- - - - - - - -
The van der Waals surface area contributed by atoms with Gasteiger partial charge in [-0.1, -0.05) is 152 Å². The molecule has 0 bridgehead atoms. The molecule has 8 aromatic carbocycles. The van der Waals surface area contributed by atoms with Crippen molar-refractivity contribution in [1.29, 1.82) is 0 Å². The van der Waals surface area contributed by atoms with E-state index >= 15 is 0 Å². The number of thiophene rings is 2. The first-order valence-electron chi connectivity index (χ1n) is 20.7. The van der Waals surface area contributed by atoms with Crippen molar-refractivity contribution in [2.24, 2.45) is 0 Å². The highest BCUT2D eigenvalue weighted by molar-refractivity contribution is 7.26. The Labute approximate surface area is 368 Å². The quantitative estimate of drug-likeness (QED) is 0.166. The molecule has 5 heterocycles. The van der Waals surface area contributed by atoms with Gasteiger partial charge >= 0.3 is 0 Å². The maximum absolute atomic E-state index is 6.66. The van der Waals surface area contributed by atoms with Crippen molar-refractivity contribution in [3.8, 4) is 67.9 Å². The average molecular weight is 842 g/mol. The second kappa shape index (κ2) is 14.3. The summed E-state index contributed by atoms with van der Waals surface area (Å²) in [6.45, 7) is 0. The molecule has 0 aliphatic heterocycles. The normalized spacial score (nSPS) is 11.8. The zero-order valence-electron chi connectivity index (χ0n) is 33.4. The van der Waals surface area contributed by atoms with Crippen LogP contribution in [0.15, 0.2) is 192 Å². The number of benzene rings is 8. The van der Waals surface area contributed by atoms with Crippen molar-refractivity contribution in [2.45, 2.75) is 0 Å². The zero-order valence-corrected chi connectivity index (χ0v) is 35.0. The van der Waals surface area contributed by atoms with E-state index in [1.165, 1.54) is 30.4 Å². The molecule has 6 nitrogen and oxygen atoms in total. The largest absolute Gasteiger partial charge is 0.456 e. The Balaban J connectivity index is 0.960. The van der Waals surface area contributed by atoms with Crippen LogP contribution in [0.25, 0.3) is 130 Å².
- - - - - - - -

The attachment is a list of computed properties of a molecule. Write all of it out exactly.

The van der Waals surface area contributed by atoms with Gasteiger partial charge in [-0.1, -0.05) is 152 Å². The molecule has 0 bridgehead atoms. The molecule has 8 aromatic carbocycles. The van der Waals surface area contributed by atoms with Crippen molar-refractivity contribution in [1.29, 1.82) is 0 Å². The van der Waals surface area contributed by atoms with E-state index >= 15 is 0 Å². The number of thiophene rings is 2. The first-order valence-electron chi connectivity index (χ1n) is 20.7. The van der Waals surface area contributed by atoms with Crippen molar-refractivity contribution in [2.24, 2.45) is 0 Å². The highest BCUT2D eigenvalue weighted by molar-refractivity contribution is 7.26. The Labute approximate surface area is 368 Å². The quantitative estimate of drug-likeness (QED) is 0.166. The molecule has 5 heterocycles. The van der Waals surface area contributed by atoms with Gasteiger partial charge >= 0.3 is 0 Å². The maximum absolute atomic E-state index is 6.66. The van der Waals surface area contributed by atoms with Crippen molar-refractivity contribution in [3.8, 4) is 67.9 Å². The average molecular weight is 842 g/mol. The second kappa shape index (κ2) is 14.3. The summed E-state index contributed by atoms with van der Waals surface area (Å²) in [6.45, 7) is 0. The molecule has 0 aliphatic heterocycles. The normalized spacial score (nSPS) is 11.8. The zero-order valence-electron chi connectivity index (χ0n) is 33.4. The van der Waals surface area contributed by atoms with Crippen LogP contribution in [0.15, 0.2) is 192 Å². The number of benzene rings is 8. The van der Waals surface area contributed by atoms with Crippen molar-refractivity contribution in [2.45, 2.75) is 0 Å². The zero-order valence-corrected chi connectivity index (χ0v) is 35.0. The van der Waals surface area contributed by atoms with E-state index in [1.165, 1.54) is 30.4 Å². The molecule has 6 nitrogen and oxygen atoms in total. The largest absolute Gasteiger partial charge is 0.456 e. The Balaban J connectivity index is 0.960. The van der Waals surface area contributed by atoms with Crippen LogP contribution in [0.25, 0.3) is 130 Å².